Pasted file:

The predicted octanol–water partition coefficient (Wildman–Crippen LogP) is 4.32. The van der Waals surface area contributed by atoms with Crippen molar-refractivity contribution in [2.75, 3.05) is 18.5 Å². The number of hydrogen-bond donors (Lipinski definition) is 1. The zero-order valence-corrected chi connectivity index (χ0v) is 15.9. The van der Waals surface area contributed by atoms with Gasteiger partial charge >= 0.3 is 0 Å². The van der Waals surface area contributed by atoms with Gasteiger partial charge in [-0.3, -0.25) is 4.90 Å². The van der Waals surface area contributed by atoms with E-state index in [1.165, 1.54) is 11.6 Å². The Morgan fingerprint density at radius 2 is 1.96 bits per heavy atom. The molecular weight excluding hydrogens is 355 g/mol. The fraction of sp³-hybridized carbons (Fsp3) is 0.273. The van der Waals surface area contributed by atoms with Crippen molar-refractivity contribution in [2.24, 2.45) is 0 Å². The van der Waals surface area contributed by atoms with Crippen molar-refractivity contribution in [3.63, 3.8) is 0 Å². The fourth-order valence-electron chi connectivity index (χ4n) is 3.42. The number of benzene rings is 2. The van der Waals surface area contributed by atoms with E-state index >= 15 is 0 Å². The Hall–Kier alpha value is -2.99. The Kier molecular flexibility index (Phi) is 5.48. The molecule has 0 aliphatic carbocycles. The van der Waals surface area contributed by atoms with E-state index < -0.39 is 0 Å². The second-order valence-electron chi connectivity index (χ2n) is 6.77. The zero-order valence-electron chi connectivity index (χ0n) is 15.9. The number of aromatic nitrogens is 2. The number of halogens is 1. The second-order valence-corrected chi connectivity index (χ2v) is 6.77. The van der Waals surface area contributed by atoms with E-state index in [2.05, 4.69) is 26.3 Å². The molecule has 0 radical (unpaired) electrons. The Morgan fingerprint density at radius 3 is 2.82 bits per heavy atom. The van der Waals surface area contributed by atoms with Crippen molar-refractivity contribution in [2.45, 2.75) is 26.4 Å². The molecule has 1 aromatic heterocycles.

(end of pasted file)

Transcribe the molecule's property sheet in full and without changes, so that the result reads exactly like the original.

The predicted octanol–water partition coefficient (Wildman–Crippen LogP) is 4.32. The van der Waals surface area contributed by atoms with Crippen molar-refractivity contribution in [2.75, 3.05) is 18.5 Å². The number of hydrogen-bond donors (Lipinski definition) is 1. The zero-order valence-corrected chi connectivity index (χ0v) is 15.9. The van der Waals surface area contributed by atoms with Gasteiger partial charge >= 0.3 is 0 Å². The van der Waals surface area contributed by atoms with Gasteiger partial charge in [-0.3, -0.25) is 4.90 Å². The van der Waals surface area contributed by atoms with E-state index in [1.165, 1.54) is 11.6 Å². The Morgan fingerprint density at radius 2 is 1.96 bits per heavy atom. The molecular weight excluding hydrogens is 355 g/mol. The fraction of sp³-hybridized carbons (Fsp3) is 0.273. The van der Waals surface area contributed by atoms with Crippen molar-refractivity contribution in [2.24, 2.45) is 0 Å². The van der Waals surface area contributed by atoms with Crippen molar-refractivity contribution in [3.63, 3.8) is 0 Å². The fourth-order valence-electron chi connectivity index (χ4n) is 3.42. The number of benzene rings is 2. The van der Waals surface area contributed by atoms with E-state index >= 15 is 0 Å². The Hall–Kier alpha value is -2.99. The Kier molecular flexibility index (Phi) is 5.48. The molecule has 0 aliphatic carbocycles. The van der Waals surface area contributed by atoms with E-state index < -0.39 is 0 Å². The second-order valence-electron chi connectivity index (χ2n) is 6.77. The zero-order valence-electron chi connectivity index (χ0n) is 15.9. The number of aromatic nitrogens is 2. The number of halogens is 1. The second-order valence-corrected chi connectivity index (χ2v) is 6.77. The van der Waals surface area contributed by atoms with E-state index in [2.05, 4.69) is 26.3 Å². The molecule has 0 radical (unpaired) electrons. The Morgan fingerprint density at radius 3 is 2.82 bits per heavy atom. The van der Waals surface area contributed by atoms with Crippen molar-refractivity contribution in [2.45, 2.75) is 26.4 Å². The molecule has 1 aromatic heterocycles.